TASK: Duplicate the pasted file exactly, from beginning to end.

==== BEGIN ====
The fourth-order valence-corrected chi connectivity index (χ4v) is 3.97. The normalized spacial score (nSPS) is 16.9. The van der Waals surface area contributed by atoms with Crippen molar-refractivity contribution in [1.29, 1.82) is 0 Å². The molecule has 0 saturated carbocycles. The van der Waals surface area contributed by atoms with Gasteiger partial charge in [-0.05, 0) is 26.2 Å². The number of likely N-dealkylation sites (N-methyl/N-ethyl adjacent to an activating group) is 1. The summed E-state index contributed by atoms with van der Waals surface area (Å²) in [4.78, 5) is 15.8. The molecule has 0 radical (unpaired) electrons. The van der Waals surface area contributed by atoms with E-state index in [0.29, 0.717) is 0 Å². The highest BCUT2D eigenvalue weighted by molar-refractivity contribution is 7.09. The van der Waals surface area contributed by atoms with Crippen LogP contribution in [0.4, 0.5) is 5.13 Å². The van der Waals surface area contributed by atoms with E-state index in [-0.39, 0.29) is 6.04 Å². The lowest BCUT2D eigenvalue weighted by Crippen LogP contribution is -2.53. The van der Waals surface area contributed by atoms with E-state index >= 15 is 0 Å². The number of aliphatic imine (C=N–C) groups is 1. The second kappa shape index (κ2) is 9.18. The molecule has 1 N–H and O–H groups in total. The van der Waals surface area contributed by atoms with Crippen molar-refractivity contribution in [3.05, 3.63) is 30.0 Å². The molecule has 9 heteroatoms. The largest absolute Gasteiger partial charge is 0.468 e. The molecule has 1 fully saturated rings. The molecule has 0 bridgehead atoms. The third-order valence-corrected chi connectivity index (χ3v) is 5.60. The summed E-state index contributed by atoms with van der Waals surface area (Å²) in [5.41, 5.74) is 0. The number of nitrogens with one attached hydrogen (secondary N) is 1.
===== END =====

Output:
The fourth-order valence-corrected chi connectivity index (χ4v) is 3.97. The normalized spacial score (nSPS) is 16.9. The van der Waals surface area contributed by atoms with Crippen molar-refractivity contribution in [1.29, 1.82) is 0 Å². The molecule has 0 saturated carbocycles. The van der Waals surface area contributed by atoms with Gasteiger partial charge in [-0.05, 0) is 26.2 Å². The number of likely N-dealkylation sites (N-methyl/N-ethyl adjacent to an activating group) is 1. The summed E-state index contributed by atoms with van der Waals surface area (Å²) in [4.78, 5) is 15.8. The molecule has 0 radical (unpaired) electrons. The van der Waals surface area contributed by atoms with E-state index in [0.29, 0.717) is 0 Å². The highest BCUT2D eigenvalue weighted by molar-refractivity contribution is 7.09. The van der Waals surface area contributed by atoms with Crippen LogP contribution in [0.4, 0.5) is 5.13 Å². The van der Waals surface area contributed by atoms with E-state index in [-0.39, 0.29) is 6.04 Å². The lowest BCUT2D eigenvalue weighted by Crippen LogP contribution is -2.53. The van der Waals surface area contributed by atoms with E-state index >= 15 is 0 Å². The number of aliphatic imine (C=N–C) groups is 1. The second kappa shape index (κ2) is 9.18. The molecule has 1 N–H and O–H groups in total. The van der Waals surface area contributed by atoms with Crippen molar-refractivity contribution in [3.05, 3.63) is 30.0 Å². The molecule has 9 heteroatoms. The largest absolute Gasteiger partial charge is 0.468 e. The molecule has 1 fully saturated rings. The molecule has 0 bridgehead atoms. The third-order valence-corrected chi connectivity index (χ3v) is 5.60. The summed E-state index contributed by atoms with van der Waals surface area (Å²) in [5.41, 5.74) is 0. The number of nitrogens with one attached hydrogen (secondary N) is 1.